The prices of neodymium, praseodymium and dysprosium, representing 85% of the economic value of the rare earth deposit at the Steenkampskraal mine in the Western Cape, increased about 50% last year. Total reserves at the mine have a market value of $2 billion.
“Neodymium magnets are used in industries such as electrical motor manufacturer, medical science and renewable energy which rely on high-strength neodymium magnets,” says Trevor Blench, chairman of Steenkampskraal Holdings, owners of the Steenkampskraal mine.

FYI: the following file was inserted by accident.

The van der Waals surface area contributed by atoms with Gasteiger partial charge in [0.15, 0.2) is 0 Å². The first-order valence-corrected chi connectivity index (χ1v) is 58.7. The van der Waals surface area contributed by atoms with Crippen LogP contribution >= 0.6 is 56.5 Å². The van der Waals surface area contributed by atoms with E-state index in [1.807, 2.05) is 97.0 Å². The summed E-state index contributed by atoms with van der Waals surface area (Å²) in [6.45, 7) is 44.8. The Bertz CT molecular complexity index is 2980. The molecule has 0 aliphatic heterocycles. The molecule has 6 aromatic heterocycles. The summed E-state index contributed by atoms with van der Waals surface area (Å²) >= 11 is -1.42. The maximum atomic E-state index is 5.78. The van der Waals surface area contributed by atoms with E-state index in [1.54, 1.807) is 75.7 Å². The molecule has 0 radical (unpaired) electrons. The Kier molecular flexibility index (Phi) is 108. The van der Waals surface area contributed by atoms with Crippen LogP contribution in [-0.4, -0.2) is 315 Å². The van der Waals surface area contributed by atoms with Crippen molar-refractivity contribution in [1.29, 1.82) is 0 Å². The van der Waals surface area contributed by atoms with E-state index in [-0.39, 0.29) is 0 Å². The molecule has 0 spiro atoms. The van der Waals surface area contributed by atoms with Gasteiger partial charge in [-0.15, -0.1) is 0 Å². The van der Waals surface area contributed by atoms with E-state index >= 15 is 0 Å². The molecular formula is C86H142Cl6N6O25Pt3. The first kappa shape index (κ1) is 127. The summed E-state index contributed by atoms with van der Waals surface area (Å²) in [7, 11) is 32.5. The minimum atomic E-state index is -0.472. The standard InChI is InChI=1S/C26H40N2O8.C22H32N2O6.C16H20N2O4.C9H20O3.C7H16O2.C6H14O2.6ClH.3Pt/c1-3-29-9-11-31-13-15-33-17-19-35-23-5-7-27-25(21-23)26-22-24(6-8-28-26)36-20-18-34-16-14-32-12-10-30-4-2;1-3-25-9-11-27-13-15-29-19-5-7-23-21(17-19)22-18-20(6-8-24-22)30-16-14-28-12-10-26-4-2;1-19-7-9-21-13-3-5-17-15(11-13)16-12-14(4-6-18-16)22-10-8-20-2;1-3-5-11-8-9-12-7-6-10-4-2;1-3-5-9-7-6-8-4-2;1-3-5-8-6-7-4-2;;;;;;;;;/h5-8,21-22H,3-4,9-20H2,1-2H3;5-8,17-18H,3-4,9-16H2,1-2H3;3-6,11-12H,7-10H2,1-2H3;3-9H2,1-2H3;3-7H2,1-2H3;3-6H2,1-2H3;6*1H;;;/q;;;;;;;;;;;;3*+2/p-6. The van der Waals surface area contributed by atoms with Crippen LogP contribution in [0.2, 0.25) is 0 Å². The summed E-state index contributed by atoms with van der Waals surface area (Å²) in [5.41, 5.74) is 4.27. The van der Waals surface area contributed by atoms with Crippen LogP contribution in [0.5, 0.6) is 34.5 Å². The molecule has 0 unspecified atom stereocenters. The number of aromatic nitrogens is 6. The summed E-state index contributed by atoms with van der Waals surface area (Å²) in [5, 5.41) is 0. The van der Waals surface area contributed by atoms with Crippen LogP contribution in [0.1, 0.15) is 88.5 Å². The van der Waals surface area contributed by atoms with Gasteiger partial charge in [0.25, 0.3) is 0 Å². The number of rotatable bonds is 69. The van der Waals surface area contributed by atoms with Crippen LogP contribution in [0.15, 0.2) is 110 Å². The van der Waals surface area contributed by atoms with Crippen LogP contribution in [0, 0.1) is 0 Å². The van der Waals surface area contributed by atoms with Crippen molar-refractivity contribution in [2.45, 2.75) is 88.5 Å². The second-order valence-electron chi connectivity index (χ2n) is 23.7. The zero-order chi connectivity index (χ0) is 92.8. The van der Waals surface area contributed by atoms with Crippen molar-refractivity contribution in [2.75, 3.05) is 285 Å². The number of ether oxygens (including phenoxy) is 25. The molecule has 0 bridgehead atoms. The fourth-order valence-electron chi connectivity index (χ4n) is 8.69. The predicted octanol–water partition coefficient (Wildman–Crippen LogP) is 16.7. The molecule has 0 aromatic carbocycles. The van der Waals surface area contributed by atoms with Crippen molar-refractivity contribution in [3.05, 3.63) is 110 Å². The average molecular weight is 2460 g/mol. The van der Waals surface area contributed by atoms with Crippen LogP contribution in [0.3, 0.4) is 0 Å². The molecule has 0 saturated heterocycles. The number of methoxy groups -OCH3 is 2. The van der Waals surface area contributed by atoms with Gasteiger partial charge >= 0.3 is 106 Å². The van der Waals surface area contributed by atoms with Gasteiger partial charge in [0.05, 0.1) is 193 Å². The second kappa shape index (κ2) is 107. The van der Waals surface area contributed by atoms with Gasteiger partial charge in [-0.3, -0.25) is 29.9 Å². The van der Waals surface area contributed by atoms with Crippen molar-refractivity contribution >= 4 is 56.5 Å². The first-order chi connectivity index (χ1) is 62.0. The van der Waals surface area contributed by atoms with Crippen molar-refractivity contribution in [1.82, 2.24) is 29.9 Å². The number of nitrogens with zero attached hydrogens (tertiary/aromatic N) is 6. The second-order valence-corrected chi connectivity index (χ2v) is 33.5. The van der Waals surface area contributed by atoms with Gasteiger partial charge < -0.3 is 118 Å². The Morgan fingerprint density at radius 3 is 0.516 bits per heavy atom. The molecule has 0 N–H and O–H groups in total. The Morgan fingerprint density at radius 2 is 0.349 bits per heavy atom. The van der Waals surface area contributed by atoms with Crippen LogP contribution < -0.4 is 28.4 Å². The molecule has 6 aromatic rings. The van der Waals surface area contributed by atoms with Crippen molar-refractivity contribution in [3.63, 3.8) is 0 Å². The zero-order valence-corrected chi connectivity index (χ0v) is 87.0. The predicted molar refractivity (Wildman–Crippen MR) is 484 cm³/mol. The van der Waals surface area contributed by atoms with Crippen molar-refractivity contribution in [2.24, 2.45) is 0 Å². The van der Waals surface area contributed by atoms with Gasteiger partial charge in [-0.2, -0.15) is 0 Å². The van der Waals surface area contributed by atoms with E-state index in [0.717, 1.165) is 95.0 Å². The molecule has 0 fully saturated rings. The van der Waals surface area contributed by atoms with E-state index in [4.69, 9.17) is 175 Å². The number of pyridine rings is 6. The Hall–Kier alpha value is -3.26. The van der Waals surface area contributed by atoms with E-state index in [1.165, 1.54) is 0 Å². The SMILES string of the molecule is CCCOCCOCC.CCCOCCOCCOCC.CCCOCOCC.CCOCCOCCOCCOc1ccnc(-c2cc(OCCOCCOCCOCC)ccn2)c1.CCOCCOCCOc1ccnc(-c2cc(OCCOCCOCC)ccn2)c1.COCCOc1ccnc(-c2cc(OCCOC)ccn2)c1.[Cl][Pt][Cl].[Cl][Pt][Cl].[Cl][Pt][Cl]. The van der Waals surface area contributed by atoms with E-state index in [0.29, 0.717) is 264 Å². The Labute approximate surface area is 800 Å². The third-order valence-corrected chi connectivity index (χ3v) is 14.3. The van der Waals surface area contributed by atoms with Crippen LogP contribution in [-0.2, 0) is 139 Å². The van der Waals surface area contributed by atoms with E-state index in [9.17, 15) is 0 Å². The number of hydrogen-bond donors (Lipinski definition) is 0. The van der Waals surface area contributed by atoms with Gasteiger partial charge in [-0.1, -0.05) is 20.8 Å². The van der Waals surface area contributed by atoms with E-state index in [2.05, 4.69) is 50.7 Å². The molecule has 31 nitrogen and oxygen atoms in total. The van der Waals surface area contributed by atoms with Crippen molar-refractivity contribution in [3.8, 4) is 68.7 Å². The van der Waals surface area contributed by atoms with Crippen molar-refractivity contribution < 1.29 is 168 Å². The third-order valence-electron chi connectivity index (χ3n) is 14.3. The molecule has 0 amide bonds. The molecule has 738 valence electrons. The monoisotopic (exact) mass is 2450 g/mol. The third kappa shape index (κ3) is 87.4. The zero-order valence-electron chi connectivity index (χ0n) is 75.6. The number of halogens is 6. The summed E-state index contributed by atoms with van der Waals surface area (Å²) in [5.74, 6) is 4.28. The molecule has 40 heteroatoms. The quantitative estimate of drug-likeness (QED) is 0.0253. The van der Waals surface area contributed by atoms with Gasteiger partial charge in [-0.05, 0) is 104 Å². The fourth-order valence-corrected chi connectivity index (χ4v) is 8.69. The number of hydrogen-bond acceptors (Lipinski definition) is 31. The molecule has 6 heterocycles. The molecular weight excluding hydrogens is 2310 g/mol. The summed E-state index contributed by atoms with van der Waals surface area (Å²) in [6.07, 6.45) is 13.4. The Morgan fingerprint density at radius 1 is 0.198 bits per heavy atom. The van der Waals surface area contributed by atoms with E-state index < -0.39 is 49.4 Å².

These magnets are also used for audio equipment such as microphones, acoustic pick-ups, headphones and loudspeakers, magnetically coupled pumps, door catches, motors and generators, MRI scanners, magnetic therapy, ABS (anti-lock braking) system sensors and lifting machinery, amongst many others.
Without neodymium magnets, many technological advancements over the last 30 years would not have been possible. Because of their great strength, performance and resistance to demagnetisation, neodymium magnets can be made in different shapes and sizes, even as small as 1mm diameter.
Dysprosium is used to make alloys for various electrical and electronic devices. An alloy is made by melting and mixing two or more metals. The mixture has properties different from any of the elements. Some dysprosium alloys have good magnetic properties.